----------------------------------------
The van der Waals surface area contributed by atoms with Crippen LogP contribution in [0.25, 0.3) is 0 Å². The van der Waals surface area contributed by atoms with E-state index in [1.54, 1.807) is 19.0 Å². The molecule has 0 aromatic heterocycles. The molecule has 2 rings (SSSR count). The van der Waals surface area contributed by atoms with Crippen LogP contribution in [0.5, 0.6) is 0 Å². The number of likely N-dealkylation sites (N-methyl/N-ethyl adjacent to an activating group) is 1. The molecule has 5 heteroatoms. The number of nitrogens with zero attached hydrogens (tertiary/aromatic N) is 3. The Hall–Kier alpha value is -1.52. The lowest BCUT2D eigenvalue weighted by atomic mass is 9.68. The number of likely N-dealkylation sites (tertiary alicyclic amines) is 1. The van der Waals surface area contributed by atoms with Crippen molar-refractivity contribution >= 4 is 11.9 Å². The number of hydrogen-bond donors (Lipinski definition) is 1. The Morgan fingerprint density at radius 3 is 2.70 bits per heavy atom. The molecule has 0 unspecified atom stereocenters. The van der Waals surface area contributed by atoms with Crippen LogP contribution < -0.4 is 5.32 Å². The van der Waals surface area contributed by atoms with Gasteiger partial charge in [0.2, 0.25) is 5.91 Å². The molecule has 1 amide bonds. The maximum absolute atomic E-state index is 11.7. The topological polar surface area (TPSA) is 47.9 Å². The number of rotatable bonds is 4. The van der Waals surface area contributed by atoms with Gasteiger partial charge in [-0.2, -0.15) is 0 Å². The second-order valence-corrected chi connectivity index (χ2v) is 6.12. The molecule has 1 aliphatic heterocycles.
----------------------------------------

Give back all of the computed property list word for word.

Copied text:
The van der Waals surface area contributed by atoms with Crippen LogP contribution in [0.25, 0.3) is 0 Å². The van der Waals surface area contributed by atoms with E-state index in [1.54, 1.807) is 19.0 Å². The molecule has 0 aromatic heterocycles. The molecule has 2 rings (SSSR count). The van der Waals surface area contributed by atoms with Crippen LogP contribution in [0.5, 0.6) is 0 Å². The number of likely N-dealkylation sites (N-methyl/N-ethyl adjacent to an activating group) is 1. The molecule has 5 heteroatoms. The number of nitrogens with zero attached hydrogens (tertiary/aromatic N) is 3. The Hall–Kier alpha value is -1.52. The lowest BCUT2D eigenvalue weighted by atomic mass is 9.68. The number of likely N-dealkylation sites (tertiary alicyclic amines) is 1. The van der Waals surface area contributed by atoms with Crippen molar-refractivity contribution >= 4 is 11.9 Å². The number of hydrogen-bond donors (Lipinski definition) is 1. The Morgan fingerprint density at radius 3 is 2.70 bits per heavy atom. The molecule has 0 unspecified atom stereocenters. The van der Waals surface area contributed by atoms with Crippen LogP contribution < -0.4 is 5.32 Å². The van der Waals surface area contributed by atoms with Gasteiger partial charge in [0.2, 0.25) is 5.91 Å². The molecule has 1 amide bonds. The maximum absolute atomic E-state index is 11.7. The topological polar surface area (TPSA) is 47.9 Å². The number of rotatable bonds is 4. The van der Waals surface area contributed by atoms with Gasteiger partial charge in [-0.2, -0.15) is 0 Å². The second-order valence-corrected chi connectivity index (χ2v) is 6.12. The molecule has 1 aliphatic heterocycles.